Since I started riding Graham (my Rivendell Sam Hillborne), a few readers have commented that I have nicely defined legs in my pictures. I generally don't do well with compliments, but I think this particular one is worth addressing - because I have my bicycle to thank for it.
The legs are quite "new" and seem to be a direct result of riding a roadbike. Having ridden upright bicycles since Spring last year, I experienced a general increase in my level of fitness and some definition in the calf muscles, but nothing like this. Before the roadbike, the area above the knees was ...shall we say, cottage-cheeselike. Now it's long, lean muscles, and I still can't quite believe that they are mine.
The change began to happen almost immediately when I started to ride in a leaned over posture, and even in the process of cycling, I can feel the difference between this kind of cycling vs riding an upright bike: When I am leaned over, it feels as if I am pushing with the back of my thighs; when I am upright, it feels as if I am pushing with my calves. When going uphill, the strain increases, but it always remains within the bike-specific muscle group. That is, I never feel as if I am pushing with the back of my thighs on one of my loop-frame bicycles, even when going up the steepest hills.
I have the bad habit of forming theories too soon about things I do not entirely understand, so I asked an acquaintance - bicycle fit expert Kevin Saunders - whether what I felt happening is real or imagined.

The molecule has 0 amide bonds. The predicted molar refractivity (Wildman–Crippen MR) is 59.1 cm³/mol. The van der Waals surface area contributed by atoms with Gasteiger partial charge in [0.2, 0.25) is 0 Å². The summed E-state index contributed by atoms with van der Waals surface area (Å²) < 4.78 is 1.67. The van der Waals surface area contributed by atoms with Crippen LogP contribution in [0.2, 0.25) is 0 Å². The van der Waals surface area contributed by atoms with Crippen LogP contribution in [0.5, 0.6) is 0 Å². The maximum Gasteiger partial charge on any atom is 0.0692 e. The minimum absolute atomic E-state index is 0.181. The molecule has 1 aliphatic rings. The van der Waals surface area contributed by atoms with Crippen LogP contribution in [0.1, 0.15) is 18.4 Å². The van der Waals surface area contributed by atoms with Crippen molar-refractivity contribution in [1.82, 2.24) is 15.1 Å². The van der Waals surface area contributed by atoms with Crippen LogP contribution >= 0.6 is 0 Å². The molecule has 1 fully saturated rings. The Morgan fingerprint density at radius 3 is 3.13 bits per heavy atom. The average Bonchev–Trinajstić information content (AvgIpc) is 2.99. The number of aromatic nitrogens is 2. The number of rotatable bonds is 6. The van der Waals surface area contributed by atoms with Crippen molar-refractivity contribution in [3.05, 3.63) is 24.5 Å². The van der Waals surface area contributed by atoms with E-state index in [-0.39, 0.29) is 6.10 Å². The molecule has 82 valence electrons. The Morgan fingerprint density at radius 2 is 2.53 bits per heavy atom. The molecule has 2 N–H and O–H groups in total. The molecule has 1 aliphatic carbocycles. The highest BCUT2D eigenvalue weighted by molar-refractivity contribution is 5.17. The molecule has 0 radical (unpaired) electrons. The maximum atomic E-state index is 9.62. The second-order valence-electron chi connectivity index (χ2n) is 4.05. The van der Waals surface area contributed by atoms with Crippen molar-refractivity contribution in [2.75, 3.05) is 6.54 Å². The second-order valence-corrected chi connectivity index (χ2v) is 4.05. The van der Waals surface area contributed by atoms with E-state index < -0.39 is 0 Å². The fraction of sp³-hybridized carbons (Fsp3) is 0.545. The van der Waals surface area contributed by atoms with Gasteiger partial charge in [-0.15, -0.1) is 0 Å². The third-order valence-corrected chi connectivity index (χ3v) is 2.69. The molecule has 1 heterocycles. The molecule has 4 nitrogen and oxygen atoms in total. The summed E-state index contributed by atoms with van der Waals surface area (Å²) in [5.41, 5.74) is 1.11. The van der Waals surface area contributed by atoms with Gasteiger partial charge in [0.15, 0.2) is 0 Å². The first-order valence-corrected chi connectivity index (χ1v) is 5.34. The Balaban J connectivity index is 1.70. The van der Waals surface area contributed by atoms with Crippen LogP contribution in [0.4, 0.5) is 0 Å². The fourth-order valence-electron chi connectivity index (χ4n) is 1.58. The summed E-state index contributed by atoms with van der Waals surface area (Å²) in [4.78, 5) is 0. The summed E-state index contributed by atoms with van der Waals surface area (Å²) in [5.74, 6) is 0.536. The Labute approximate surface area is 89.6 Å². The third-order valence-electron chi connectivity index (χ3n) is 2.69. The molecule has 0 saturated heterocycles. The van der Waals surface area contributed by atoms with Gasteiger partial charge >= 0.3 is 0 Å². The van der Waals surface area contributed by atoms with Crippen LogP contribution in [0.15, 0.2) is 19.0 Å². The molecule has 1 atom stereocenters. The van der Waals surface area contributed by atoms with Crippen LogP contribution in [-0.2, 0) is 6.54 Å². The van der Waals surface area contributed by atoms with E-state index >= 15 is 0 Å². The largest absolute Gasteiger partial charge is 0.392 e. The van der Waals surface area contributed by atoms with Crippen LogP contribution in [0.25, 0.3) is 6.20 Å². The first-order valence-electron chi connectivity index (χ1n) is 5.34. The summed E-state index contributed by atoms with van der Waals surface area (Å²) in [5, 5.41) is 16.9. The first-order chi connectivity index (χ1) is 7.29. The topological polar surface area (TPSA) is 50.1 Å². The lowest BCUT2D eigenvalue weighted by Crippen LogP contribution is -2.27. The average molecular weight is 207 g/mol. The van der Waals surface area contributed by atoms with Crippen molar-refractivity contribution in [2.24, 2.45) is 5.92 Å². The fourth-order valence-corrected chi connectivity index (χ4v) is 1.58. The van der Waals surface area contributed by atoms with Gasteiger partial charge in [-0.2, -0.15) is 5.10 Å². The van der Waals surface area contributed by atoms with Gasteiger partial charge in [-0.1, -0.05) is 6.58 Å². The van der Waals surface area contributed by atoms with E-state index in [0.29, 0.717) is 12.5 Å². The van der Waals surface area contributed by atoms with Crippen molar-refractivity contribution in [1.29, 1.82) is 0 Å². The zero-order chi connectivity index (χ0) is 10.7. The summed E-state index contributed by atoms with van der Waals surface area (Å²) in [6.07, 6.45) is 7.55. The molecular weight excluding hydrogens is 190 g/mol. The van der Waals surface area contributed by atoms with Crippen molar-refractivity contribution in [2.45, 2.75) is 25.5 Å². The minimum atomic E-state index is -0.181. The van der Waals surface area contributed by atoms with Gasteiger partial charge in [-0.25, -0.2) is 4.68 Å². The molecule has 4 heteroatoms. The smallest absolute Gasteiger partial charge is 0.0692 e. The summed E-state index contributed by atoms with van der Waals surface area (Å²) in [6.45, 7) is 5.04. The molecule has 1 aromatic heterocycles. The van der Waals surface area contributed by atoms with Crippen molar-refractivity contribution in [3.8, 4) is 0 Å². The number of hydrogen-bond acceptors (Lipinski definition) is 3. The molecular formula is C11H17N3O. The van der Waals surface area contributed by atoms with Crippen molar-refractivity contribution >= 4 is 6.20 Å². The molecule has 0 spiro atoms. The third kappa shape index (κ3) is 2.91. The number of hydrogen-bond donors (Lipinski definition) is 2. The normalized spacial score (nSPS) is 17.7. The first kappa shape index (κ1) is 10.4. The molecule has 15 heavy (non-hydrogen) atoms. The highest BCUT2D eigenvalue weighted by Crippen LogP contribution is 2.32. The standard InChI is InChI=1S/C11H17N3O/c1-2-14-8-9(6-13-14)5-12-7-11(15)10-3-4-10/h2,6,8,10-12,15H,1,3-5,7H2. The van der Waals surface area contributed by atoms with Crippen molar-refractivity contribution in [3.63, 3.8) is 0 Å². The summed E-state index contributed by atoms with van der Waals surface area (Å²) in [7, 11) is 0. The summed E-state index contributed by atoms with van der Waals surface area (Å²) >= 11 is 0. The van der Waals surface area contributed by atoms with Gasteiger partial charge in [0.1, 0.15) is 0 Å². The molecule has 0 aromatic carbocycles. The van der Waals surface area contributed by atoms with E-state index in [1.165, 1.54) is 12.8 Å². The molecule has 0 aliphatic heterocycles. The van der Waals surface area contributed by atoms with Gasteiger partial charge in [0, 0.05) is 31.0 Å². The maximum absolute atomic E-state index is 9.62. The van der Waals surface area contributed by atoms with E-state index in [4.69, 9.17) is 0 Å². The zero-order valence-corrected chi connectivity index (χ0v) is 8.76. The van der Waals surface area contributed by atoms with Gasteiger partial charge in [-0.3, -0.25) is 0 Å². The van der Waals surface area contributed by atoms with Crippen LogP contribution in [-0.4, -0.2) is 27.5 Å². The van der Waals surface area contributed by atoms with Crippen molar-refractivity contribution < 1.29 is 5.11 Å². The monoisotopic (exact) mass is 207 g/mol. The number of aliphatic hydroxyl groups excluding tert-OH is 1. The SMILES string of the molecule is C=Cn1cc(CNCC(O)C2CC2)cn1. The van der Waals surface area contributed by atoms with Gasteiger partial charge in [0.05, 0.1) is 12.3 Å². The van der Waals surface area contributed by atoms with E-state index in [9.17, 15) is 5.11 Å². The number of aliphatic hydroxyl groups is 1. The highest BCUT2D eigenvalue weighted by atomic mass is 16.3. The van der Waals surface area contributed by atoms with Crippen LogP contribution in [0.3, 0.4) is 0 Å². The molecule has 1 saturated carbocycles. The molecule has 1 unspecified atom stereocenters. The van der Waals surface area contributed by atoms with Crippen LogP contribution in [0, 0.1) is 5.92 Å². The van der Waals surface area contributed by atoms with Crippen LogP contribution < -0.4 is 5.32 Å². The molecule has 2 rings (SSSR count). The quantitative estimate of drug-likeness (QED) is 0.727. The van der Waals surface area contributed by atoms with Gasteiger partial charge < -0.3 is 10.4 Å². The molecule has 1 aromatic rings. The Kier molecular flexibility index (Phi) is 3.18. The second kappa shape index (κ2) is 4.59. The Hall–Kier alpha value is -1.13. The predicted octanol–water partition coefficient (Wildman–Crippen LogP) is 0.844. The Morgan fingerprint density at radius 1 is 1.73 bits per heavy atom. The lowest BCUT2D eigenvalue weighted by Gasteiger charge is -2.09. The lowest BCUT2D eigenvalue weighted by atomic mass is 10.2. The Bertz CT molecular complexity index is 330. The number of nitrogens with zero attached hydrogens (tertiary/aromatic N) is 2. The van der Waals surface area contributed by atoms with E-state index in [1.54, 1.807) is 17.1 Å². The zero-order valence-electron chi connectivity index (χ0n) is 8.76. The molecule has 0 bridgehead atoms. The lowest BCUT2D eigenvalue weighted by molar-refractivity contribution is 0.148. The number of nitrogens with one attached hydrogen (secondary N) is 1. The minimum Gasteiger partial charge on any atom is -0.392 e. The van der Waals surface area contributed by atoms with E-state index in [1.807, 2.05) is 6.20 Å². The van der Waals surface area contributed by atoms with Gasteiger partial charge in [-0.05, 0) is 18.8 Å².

Kevin's explanation was that the glutes (butt muscles) and quadriceps (thigh muscles) need the cyclist to be bent over for them to engage, so it makes sense that this should happen when cycling in a leaned over posture. Furthermore, if you are pushing down hard enough on the pedals, you are holding up your torso with your core and back muscles, which act as a resistance to the load generated by the glutes and quads. Essentially, this means that the muscles in your abdomen and back will get strengthened as well - resulting in a flat tummy and a decrease in "muffinage" - both of which I have noticed as well.
Don't worry, readers: This is not a fitness website and I do not intend to start regaling you with the details of getting in shape. But I do get questions from women about fitness, and I think that may be because they feel more comfortable asking me (a self-admitted "unathletic girl") than someone who was more sporty to begin with. Getting in shape was never my goal, but I admit it is a nice side-effect. The bicycle is a talented sculptor!